LONDON: An annual event that sees hundreds of mosques across the UK open their doors to the wider community is going virtual due to the ongoing coronavirus pandemic.
Under normal circumstances, Visit My Mosque day is a campaign that supports over 250 mosques across the UK to hold open days for tens of thousands of visitors, and is facilitated by the Muslim Council of Britain (MCB).
But this year, people of all faiths and none will be able to enjoy a virtual tour of a dozen mosques on June 19-21 from the comfort of their homes due to the lockdown in the UK.
Although places of worship reopened for individual prayer on June 15 in England, mosques have decided to remain closed due to the congregational nature of prayers held in them.
Most are busy preparing prayer spaces to ensure that social distancing guidelines are adhered to when they do reopen to worshippers.
Participating mosques will give people virtual tours of their premises and present some of the activities they have been involved in during the lockdown to curb the spread of COVID-19.
Mosques up and down the country have been involved in various initiatives to help Muslims and non-Muslims alike cope with lockdown restrictions and make people’s lives easier during unprecedented times.
These include delivering free personal protective equipment (PPE) to frontline workers when there was a shortage of such equipment and dire need for it, and cooking hot meals for people who are self-isolating or classified as vulnerable.
“This year’s Visit My Mosque campaign will welcome visitors digitally through virtual mosque tours across the weekend of June 19-21,” Hassan Joudi, the MCB’s mosque affairs coordinator, told Arab News.
“It will showcase the work of mosques during lockdown, share their role in daily Muslim life and look ahead to a post-lockdown future.”
The aim of the campaign is to “foster further budding friendships and conversations between Muslims and their non-Muslim neighbors which will continue in the months and years to come,” Joudi added.
Mosques in London, the Midlands, northern England and as far afield as the Scottish Highlands are participating in the virtual weekend.
Al-Manaar Muslim Cultural Heritage Center (MCHC) is based in West London, and will be opening its doors to virtual visitors on June 21.
It was heavily involved in the response effort following the Grenfell Tower fire that devastated its local community in June 2017, and recently commemorated the third anniversary of the tragic incident by decorating the premises with green hearts and fairy lights.
Asma Maguz, 52, is the mosque’s liaison officer and will be delivering the virtual tour with her colleagues. She told Arab News that the center has “never been busier” than during the pandemic.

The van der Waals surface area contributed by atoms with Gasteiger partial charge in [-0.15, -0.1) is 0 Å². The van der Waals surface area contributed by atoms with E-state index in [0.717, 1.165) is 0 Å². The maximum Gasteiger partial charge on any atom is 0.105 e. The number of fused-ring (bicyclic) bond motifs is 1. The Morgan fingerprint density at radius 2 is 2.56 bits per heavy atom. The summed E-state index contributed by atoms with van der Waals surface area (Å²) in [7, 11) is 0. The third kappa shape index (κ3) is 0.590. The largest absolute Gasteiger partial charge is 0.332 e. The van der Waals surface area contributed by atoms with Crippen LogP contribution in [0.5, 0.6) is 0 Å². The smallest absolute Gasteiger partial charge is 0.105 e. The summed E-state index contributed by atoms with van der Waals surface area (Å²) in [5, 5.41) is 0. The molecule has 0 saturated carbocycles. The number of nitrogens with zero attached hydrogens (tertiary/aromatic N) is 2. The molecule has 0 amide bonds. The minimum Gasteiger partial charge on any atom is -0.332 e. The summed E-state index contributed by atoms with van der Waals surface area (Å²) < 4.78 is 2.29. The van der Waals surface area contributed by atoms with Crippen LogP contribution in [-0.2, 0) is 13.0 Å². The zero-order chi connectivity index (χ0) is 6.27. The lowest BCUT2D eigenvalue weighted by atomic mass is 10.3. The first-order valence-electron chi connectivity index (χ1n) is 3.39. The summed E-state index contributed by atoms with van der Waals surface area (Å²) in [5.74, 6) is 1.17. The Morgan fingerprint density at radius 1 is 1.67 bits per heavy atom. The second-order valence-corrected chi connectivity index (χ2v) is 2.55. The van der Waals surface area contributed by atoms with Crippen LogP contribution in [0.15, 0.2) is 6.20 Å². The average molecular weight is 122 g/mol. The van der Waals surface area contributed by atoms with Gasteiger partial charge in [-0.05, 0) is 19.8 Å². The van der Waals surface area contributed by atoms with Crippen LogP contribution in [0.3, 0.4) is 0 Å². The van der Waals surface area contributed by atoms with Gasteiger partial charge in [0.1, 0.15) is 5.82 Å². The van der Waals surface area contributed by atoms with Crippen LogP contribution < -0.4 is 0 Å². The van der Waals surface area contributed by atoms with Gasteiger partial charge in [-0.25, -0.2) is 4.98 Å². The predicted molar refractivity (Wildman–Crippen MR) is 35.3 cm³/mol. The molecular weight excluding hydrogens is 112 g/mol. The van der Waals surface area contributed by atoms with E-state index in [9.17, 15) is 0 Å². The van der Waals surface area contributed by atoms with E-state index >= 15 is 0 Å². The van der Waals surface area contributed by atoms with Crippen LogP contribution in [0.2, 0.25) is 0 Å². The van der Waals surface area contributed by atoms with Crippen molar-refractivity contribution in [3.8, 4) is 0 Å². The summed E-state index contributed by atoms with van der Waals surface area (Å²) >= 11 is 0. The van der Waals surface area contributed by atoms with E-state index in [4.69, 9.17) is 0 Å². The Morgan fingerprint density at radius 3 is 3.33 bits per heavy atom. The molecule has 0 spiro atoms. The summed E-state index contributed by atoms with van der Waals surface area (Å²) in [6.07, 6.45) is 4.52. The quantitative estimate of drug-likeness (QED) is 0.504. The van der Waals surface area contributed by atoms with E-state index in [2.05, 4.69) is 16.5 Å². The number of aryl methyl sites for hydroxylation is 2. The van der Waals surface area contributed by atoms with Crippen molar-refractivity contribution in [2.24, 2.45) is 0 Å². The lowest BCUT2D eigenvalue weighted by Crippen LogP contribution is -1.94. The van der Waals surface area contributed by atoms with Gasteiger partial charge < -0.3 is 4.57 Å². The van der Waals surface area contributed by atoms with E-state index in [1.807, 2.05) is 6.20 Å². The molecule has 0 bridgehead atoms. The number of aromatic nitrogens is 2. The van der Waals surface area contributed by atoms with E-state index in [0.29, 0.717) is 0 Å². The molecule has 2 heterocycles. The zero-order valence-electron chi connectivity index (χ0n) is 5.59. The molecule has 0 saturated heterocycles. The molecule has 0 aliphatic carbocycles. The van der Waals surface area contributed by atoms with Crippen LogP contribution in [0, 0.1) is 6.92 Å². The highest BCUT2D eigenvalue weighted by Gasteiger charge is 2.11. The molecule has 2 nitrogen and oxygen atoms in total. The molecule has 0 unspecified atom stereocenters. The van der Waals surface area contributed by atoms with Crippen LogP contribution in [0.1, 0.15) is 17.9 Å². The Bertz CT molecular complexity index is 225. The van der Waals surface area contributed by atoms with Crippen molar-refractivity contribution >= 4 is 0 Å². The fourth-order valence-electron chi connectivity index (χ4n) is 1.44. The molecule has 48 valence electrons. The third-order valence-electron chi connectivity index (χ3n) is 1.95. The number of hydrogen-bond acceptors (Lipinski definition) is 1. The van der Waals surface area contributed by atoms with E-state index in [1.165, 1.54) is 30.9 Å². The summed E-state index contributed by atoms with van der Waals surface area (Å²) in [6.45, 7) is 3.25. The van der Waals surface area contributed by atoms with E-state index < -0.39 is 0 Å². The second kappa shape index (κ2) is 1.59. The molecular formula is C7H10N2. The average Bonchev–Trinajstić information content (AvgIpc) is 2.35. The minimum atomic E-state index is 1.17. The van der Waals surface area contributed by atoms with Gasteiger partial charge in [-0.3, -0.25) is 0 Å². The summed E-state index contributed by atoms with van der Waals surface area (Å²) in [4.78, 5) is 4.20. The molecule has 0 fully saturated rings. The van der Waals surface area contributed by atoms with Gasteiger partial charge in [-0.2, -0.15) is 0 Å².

“We’ve been running a food bank and have a partnership with charities including Age UK and Penny Appeal,” Maguz said, adding that the mosque has been buying essential food items and distributing them to about 160 households in the community during the pandemic.
“We’ve been getting calls from single mums who can’t go out, vulnerable people who are shielding from COVID-19, and women over 65 who’ve had accidents or are ill and can’t go out. So we registered all of these people who can’t be registered under Age UK due to their age,” Maguz said.
“On Sunday, we’ll be giving a tour of the mosque itself and highlighting our services, events and activities” she added.
“We provide a free legal service every Friday for those who need it. It’s provided by a practicing lawyer who is part of the community, and this has continued online during the lockdown.
“We also provide a counseling service that was launched after the Grenfell Tower fire as many survivors were understandably traumatized by the incident. We’ve continued this service online and over the phone during the pandemic as people need counseling now more than ever.
“All of our services and activities are free because we aim to serve the community. We’re also providing antibody testing in partnership with private doctors at the center. We started by testing our staff and their families, and we’ve now started testing members of the community. We’ll show people where this testing takes place at the mosque during the tour.”
Al-Manaar mosque also runs a homeless shelter for people of all faiths every Tuesday during winter.
An average of 15 homeless people seek shelter at the mosque. They are provided with a comfortable place to stay, access to hot meals, breakfast the following day, and packed meals for lunch and dinner.
“We’re given a list of homeless people by the West London Day Centre in coordination with Westminster City Council,” Maguz said.
“These people stay at the mosque and are provided with hot meals, a new sleeping bag and hygiene kits with all the essentials they need.”